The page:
My dad can do anything, he can build houses, computers, software programs, cars, solar tracking systems, businesses and the list goes on. An engineer at heart, he loves learning how things work as well as problem solving and solution finding when elements in the material world go awry.
On Monday October 29, 2018, my father suffered a stroke; which reduced movement in his right arm and leg, as well as impaired his speech. We were lucky that the damage was not permanent and together, we could work to repair the disrupted neurological networks.
What was interesting was that my father did not rely upon his engineering background to resolve this multi-dimensional issue but rather credits his decades long yoga practice in providing the essential tools for his recovery.
You see, my father is not your typical “Yoga Guy” and it took a lot of coaxing on my part to get him to try yoga therapy 10 years ago when he experienced extreme back pain. Once on board and after personally witnessing the benefits of yoga therapy, he has been faithfully committed to his twice a week practice at my studio, Be The Change Yoga and rarely misses a class. I also have to mention, that he has inspired many men to join my class and as a result, my male / female ratio is about 40% / 60%.
In this blog, I hope to share my fathers insights as well as practical yoga therapy applications for stroke prevention and recovery with the intention of honoring my father’s great work and spreading these valuable tools to uplift others on their unique journeys.
Preparation for Whatever Life Throws at You
My father states that his “aha moment” while lying in the hospital bed, was that “Yoga is not just a preventative strategy but it’s preparation for whatever life throws at you.”
After being physically compromised due to the stroke and with the goal of returning to prior level of function; he reflected upon where he would have been if he hadn’t been practicing yoga for 10 years and lived a more sedentary lifestyle, as well as how much lower his prior level of function would be, and how much harder it would be to regain.
The physical therapy and occupational therapy at the rehabilitation hospital was challenging and physically demanding, not to mention that everything after a stroke requires more energy to perform the same task as before. Luckily he was familiar with many of the physical therapy practices and recognized them as yoga poses. As a result, he knew what his body could do, providing a barometer of his new baseline; which not only helped him to develop his own goals but was both comforting and empowering. The PT’s were shocked at his flexibility and coordination for a 69 year-old post-stroke patient and their praise along with mastery of the yoga postures fueled his progress.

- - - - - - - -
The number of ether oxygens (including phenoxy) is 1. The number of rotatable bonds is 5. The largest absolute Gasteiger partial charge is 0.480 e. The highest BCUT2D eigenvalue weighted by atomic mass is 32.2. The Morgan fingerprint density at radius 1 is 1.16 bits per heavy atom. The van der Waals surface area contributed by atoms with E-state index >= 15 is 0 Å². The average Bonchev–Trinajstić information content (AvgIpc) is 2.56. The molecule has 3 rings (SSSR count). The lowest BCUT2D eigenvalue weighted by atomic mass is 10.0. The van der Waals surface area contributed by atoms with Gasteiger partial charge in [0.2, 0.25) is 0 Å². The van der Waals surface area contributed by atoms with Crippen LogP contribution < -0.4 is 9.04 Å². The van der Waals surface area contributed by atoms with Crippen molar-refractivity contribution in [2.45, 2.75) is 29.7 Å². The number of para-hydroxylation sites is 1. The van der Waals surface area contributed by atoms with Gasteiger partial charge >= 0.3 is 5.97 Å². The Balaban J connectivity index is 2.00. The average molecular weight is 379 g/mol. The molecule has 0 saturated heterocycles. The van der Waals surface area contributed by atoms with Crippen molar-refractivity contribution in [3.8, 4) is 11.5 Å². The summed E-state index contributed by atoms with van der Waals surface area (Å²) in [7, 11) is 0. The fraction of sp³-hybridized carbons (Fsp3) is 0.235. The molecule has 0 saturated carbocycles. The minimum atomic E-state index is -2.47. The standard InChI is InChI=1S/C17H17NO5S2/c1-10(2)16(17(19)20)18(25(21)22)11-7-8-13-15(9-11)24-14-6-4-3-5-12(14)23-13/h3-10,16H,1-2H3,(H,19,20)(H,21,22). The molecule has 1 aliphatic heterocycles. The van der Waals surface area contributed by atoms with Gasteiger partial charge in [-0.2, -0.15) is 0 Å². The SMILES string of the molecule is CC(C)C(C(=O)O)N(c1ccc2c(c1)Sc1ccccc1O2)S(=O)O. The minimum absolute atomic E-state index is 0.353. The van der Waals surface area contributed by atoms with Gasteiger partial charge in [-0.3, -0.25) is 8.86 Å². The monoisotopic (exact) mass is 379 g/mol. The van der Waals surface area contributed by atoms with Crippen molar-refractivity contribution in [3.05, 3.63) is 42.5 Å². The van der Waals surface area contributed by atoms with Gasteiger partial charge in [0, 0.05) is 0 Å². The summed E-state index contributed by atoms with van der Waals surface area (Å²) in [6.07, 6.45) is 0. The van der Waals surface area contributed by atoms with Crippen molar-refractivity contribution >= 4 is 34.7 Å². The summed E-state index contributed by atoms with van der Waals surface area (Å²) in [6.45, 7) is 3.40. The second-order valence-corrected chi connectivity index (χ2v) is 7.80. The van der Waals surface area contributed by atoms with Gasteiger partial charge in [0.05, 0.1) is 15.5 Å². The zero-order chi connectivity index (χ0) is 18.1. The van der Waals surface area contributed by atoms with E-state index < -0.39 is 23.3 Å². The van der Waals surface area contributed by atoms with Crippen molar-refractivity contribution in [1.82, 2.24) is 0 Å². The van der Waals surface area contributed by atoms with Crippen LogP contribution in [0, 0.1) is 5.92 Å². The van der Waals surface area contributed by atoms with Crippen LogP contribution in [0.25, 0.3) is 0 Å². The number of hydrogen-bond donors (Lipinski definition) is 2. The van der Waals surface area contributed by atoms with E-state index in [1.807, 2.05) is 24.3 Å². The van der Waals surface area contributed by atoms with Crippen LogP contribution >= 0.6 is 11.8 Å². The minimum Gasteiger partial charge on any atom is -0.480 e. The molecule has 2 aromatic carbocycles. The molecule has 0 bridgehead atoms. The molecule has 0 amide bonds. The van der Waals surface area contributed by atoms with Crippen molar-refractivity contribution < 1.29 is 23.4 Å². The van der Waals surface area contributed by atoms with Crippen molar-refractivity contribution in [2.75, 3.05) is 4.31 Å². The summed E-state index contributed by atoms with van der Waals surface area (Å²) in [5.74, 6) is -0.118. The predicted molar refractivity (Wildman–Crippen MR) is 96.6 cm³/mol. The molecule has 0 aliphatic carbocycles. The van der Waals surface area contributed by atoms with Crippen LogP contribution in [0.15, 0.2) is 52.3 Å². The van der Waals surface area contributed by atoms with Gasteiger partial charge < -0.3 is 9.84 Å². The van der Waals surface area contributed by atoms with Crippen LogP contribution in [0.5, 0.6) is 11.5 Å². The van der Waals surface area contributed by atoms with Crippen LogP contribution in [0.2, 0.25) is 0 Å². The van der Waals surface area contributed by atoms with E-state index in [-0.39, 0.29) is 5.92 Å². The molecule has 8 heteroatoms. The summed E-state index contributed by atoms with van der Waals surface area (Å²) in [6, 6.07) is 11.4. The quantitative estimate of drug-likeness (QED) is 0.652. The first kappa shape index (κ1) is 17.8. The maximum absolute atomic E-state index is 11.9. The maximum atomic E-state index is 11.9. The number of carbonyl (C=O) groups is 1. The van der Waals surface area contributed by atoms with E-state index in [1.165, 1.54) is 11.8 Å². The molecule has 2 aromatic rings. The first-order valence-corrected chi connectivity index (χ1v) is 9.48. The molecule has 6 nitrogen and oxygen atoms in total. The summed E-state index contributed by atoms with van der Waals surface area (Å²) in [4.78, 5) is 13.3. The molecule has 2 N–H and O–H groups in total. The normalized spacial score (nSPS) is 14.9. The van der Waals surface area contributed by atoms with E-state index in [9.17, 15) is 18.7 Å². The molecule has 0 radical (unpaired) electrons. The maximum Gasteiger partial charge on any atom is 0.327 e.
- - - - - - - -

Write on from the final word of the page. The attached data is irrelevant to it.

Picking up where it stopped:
Ready, Set, Action!
While at the rehabilitation hospital, he spent many hours of the day in bed, literally tied to the bed with an alarm that would alert staff if he dared to move because all post-stroke patients are at a higher risk of falling.
His facility offered 3 hours of therapy per day; which included physical therapy (PT), occupational therapy (OT) and speech therapy (ST). The issue he noted when getting up for PT or OT was that his muscles were cold and unpredictable due to many hours in the hospital bed and then asked to turn on immediately to walk (with the walker) or perform rehabilitative postures.
In our studio yoga classes, we offer at least 30 minutes of warm-up poses before attempting standing or balancing poses. To help him prepare his body for both PT and OT, I brought him his yoga strap and block; which he was able to actively use while in the hospital bed to warm up his legs and low back before therapy. He also used the strap to strengthen his arms and improve fine motor skills while grasping the strap.